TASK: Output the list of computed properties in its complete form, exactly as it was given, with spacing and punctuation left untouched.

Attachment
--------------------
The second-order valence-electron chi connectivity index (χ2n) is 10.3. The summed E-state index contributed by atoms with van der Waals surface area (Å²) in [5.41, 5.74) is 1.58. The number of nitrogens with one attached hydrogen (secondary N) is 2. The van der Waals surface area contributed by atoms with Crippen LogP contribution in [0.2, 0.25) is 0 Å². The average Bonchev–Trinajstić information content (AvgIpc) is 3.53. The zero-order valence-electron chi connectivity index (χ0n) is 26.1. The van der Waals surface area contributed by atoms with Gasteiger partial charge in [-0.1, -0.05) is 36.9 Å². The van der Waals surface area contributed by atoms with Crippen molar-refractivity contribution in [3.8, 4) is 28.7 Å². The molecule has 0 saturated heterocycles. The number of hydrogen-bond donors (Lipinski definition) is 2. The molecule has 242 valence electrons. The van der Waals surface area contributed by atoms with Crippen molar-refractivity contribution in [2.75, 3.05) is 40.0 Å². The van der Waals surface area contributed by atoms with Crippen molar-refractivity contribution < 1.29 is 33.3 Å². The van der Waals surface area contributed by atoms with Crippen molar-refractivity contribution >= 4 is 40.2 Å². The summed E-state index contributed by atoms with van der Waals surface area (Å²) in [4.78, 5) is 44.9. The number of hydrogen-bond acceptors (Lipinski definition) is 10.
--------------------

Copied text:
The second-order valence-electron chi connectivity index (χ2n) is 10.3. The summed E-state index contributed by atoms with van der Waals surface area (Å²) in [5.41, 5.74) is 1.58. The number of nitrogens with one attached hydrogen (secondary N) is 2. The van der Waals surface area contributed by atoms with Crippen LogP contribution in [0.2, 0.25) is 0 Å². The average Bonchev–Trinajstić information content (AvgIpc) is 3.53. The zero-order valence-electron chi connectivity index (χ0n) is 26.1. The van der Waals surface area contributed by atoms with Gasteiger partial charge in [-0.1, -0.05) is 36.9 Å². The van der Waals surface area contributed by atoms with Crippen molar-refractivity contribution in [3.8, 4) is 28.7 Å². The molecule has 0 saturated heterocycles. The number of hydrogen-bond donors (Lipinski definition) is 2. The molecule has 242 valence electrons. The van der Waals surface area contributed by atoms with Crippen molar-refractivity contribution in [2.75, 3.05) is 40.0 Å². The van der Waals surface area contributed by atoms with Crippen molar-refractivity contribution < 1.29 is 33.3 Å². The van der Waals surface area contributed by atoms with Crippen molar-refractivity contribution >= 4 is 40.2 Å². The summed E-state index contributed by atoms with van der Waals surface area (Å²) in [4.78, 5) is 44.9. The number of hydrogen-bond acceptors (Lipinski definition) is 10.